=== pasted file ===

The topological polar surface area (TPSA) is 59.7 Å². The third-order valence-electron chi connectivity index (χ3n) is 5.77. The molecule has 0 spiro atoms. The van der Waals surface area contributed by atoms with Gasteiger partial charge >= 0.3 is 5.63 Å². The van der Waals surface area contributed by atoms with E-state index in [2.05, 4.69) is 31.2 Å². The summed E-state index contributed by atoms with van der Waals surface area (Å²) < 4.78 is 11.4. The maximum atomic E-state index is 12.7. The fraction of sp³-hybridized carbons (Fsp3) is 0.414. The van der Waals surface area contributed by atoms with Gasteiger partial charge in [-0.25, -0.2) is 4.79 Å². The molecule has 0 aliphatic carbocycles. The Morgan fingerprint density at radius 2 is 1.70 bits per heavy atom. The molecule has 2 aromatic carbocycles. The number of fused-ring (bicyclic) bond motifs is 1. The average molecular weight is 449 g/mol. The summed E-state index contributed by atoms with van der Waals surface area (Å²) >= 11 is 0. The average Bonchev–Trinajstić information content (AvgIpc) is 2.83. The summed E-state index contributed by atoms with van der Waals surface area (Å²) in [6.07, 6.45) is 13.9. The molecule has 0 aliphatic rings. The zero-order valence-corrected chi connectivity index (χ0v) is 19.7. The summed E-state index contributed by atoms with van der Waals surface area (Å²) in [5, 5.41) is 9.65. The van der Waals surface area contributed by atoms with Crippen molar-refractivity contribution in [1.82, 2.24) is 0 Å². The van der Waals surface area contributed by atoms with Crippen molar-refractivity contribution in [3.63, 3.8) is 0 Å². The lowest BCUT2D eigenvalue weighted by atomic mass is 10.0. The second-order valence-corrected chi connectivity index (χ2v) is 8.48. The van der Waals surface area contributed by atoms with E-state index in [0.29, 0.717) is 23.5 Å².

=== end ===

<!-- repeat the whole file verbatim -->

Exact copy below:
The topological polar surface area (TPSA) is 59.7 Å². The third-order valence-electron chi connectivity index (χ3n) is 5.77. The molecule has 0 spiro atoms. The van der Waals surface area contributed by atoms with Gasteiger partial charge >= 0.3 is 5.63 Å². The van der Waals surface area contributed by atoms with E-state index in [2.05, 4.69) is 31.2 Å². The summed E-state index contributed by atoms with van der Waals surface area (Å²) < 4.78 is 11.4. The maximum atomic E-state index is 12.7. The fraction of sp³-hybridized carbons (Fsp3) is 0.414. The van der Waals surface area contributed by atoms with Gasteiger partial charge in [-0.25, -0.2) is 4.79 Å². The molecule has 0 aliphatic carbocycles. The Morgan fingerprint density at radius 2 is 1.70 bits per heavy atom. The molecule has 2 aromatic carbocycles. The number of fused-ring (bicyclic) bond motifs is 1. The average molecular weight is 449 g/mol. The summed E-state index contributed by atoms with van der Waals surface area (Å²) >= 11 is 0. The average Bonchev–Trinajstić information content (AvgIpc) is 2.83. The summed E-state index contributed by atoms with van der Waals surface area (Å²) in [6.07, 6.45) is 13.9. The molecule has 0 aliphatic rings. The zero-order valence-corrected chi connectivity index (χ0v) is 19.7. The summed E-state index contributed by atoms with van der Waals surface area (Å²) in [5, 5.41) is 9.65. The van der Waals surface area contributed by atoms with Crippen molar-refractivity contribution in [1.82, 2.24) is 0 Å². The van der Waals surface area contributed by atoms with Crippen molar-refractivity contribution in [3.63, 3.8) is 0 Å². The lowest BCUT2D eigenvalue weighted by atomic mass is 10.0. The second-order valence-corrected chi connectivity index (χ2v) is 8.48. The van der Waals surface area contributed by atoms with E-state index in [0.29, 0.717) is 23.5 Å².